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Thursday, October 23, 2008

Trygve Seim & Frode Haltli - Yeraz (ECM, 2008) ****

ECM at its worse, is when Manfred Eicher acts like a lion tamer, levelling out any sound that may be considered wild or shocking or abrasive, domesticating the natural wildness of some musicians into his self-conceived musical straight-jacket. ECM at its best, is in the intimate musical moments of small ensemble settings. Think of Anouar Brahem, Jarrett, Egberto Gismonti, Jan Garbarek, ... creative angles, virtuoso musicianship, accessible, gentle, emotional, impeccable sound quality, ... and this album perfectly fits in that category. Norwegians Trygve Seim on sax and Frode Haltli on accordion bring ten duo pieces of intimate reveries. The music is calm, subtle, with both musicians using the full range of their instruments, but functionally. Seim's tone is warm and clear, he can bend notes as if it was possible to play glissandos on a sax, turning his instrument almost into an Armenian duduk. Haltli can extract sounds from his accordion which are broad and rich. Most of the compositions are relatively abstract, but on some they fall back on more traditional formats, as on "Waits For Waltz", Bob Marley's "Redemption Song", or "Yeraz", the title track which is an Armenian traditional, here played in the most heart-rending way imaginable, played with the same sentimental melancholy edge as the original folk song. Some tracks, as "Bhavana" already figured on Seim's first ECM CD "Different Rivers", although they have their place here too. The most beautiful piece is the first one, a long suite-like composition, with elements of the Greek-Armenian philosopher G.I. Gurdjieff and Seim's, with the accordion sounding like a droning harmonium on the background. Conceptually it could be Garbarek, but the tone is warm, not bone-chillingly icy. "Yeraz" is an Armenian word which could mean "people without a place", and here in the positive sense : two Scandinavians with a warm heart and wonderful musical skills, and with the world as their place, here with the perspective of the Caucasus mountains.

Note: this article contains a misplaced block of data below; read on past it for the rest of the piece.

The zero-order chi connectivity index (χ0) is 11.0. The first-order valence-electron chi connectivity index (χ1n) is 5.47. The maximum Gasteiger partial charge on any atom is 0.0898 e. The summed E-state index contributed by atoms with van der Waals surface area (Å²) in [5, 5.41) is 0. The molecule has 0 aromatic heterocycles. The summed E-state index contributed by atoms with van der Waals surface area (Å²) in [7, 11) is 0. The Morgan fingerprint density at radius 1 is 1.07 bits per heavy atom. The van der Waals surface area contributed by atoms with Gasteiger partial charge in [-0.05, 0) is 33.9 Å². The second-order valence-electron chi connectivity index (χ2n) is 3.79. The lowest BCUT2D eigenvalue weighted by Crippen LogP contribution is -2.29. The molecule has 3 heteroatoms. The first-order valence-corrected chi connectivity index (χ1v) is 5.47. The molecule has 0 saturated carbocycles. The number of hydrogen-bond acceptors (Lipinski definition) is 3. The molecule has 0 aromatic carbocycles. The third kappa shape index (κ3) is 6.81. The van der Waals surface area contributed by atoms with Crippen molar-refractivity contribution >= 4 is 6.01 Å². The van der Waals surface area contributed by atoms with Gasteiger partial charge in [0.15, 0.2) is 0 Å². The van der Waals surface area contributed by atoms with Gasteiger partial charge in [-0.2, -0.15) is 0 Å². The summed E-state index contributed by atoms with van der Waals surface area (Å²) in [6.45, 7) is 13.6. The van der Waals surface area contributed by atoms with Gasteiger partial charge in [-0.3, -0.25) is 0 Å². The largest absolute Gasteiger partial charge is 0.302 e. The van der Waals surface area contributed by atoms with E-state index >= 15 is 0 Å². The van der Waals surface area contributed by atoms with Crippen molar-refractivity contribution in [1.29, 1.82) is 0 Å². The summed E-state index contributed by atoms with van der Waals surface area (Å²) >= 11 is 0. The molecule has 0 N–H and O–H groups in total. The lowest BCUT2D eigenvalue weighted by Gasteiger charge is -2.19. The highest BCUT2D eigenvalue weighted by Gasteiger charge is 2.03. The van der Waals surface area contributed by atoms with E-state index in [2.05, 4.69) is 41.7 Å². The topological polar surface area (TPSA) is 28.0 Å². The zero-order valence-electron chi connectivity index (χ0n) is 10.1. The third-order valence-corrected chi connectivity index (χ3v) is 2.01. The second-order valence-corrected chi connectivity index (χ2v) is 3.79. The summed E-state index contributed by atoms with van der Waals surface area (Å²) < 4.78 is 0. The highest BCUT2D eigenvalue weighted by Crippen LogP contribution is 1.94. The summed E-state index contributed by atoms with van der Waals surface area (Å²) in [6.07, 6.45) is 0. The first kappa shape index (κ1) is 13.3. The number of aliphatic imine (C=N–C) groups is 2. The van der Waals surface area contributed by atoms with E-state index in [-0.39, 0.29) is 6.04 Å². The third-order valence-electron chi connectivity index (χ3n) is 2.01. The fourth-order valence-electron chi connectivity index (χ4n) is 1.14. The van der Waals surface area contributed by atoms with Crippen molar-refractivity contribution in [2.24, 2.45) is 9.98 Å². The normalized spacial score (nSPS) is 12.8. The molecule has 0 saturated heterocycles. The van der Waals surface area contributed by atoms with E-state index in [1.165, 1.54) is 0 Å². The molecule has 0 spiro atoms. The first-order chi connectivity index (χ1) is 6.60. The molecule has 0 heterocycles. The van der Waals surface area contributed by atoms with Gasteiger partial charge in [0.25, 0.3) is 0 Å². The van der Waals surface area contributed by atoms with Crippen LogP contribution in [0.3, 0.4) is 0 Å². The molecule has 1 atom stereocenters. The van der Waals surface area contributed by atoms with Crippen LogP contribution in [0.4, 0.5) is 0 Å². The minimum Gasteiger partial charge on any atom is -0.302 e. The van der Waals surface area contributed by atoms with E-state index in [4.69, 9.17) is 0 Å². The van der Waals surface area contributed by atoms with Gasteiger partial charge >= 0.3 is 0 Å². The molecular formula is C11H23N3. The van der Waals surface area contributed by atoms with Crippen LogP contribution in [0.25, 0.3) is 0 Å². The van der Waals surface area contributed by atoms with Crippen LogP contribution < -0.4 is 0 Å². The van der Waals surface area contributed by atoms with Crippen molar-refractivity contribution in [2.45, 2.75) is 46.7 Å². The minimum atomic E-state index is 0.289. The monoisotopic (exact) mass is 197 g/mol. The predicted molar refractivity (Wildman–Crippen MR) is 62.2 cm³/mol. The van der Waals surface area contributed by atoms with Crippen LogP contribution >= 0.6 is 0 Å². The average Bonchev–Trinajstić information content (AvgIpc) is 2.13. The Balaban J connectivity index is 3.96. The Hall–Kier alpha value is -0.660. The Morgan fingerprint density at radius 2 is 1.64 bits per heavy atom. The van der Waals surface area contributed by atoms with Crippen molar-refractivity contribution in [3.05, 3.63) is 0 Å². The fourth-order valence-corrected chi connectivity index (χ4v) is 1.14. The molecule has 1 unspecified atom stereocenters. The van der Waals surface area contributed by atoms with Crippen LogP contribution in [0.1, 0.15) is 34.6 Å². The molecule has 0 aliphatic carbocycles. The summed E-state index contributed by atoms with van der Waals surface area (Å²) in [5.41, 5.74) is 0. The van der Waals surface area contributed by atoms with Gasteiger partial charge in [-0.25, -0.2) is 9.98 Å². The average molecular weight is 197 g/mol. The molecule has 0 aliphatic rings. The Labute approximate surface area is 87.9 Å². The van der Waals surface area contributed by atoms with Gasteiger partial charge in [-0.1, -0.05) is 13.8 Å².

© stef


Anonymous said...

"A gentleman is a man who knows how to play the accordion, but doesn't".

George Shearing.

Stef said...

Great quote.